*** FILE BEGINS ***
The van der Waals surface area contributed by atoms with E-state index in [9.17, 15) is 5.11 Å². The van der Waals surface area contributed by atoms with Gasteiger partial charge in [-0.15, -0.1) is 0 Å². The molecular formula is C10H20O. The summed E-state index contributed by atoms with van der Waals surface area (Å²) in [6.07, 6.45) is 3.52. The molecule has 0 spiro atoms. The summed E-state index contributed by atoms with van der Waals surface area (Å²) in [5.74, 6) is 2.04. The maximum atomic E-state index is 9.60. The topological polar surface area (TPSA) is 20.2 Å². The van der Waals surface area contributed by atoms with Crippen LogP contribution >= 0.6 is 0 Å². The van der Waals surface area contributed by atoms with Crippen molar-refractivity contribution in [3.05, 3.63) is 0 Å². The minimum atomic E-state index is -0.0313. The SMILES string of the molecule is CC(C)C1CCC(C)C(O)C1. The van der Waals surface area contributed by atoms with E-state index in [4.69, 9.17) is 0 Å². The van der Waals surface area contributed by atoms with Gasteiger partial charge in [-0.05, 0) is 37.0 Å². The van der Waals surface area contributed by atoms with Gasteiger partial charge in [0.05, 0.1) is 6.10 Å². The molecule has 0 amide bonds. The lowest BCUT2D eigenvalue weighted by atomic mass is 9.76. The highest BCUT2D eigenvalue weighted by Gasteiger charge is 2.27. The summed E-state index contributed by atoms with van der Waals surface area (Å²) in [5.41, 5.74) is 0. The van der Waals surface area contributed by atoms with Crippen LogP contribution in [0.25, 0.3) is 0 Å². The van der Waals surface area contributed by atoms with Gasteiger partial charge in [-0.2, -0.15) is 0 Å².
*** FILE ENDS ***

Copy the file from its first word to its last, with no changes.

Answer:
The van der Waals surface area contributed by atoms with E-state index in [9.17, 15) is 5.11 Å². The van der Waals surface area contributed by atoms with Gasteiger partial charge in [-0.15, -0.1) is 0 Å². The molecular formula is C10H20O. The summed E-state index contributed by atoms with van der Waals surface area (Å²) in [6.07, 6.45) is 3.52. The molecule has 0 spiro atoms. The summed E-state index contributed by atoms with van der Waals surface area (Å²) in [5.74, 6) is 2.04. The maximum atomic E-state index is 9.60. The topological polar surface area (TPSA) is 20.2 Å². The van der Waals surface area contributed by atoms with Crippen LogP contribution >= 0.6 is 0 Å². The van der Waals surface area contributed by atoms with Crippen molar-refractivity contribution in [3.05, 3.63) is 0 Å². The minimum atomic E-state index is -0.0313. The SMILES string of the molecule is CC(C)C1CCC(C)C(O)C1. The van der Waals surface area contributed by atoms with E-state index in [4.69, 9.17) is 0 Å². The van der Waals surface area contributed by atoms with Gasteiger partial charge in [-0.05, 0) is 37.0 Å². The van der Waals surface area contributed by atoms with Gasteiger partial charge in [0.05, 0.1) is 6.10 Å². The molecule has 0 amide bonds. The lowest BCUT2D eigenvalue weighted by atomic mass is 9.76. The highest BCUT2D eigenvalue weighted by Gasteiger charge is 2.27. The summed E-state index contributed by atoms with van der Waals surface area (Å²) in [5.41, 5.74) is 0. The van der Waals surface area contributed by atoms with Crippen LogP contribution in [0.25, 0.3) is 0 Å². The van der Waals surface area contributed by atoms with Gasteiger partial charge in [-0.2, -0.15) is 0 Å².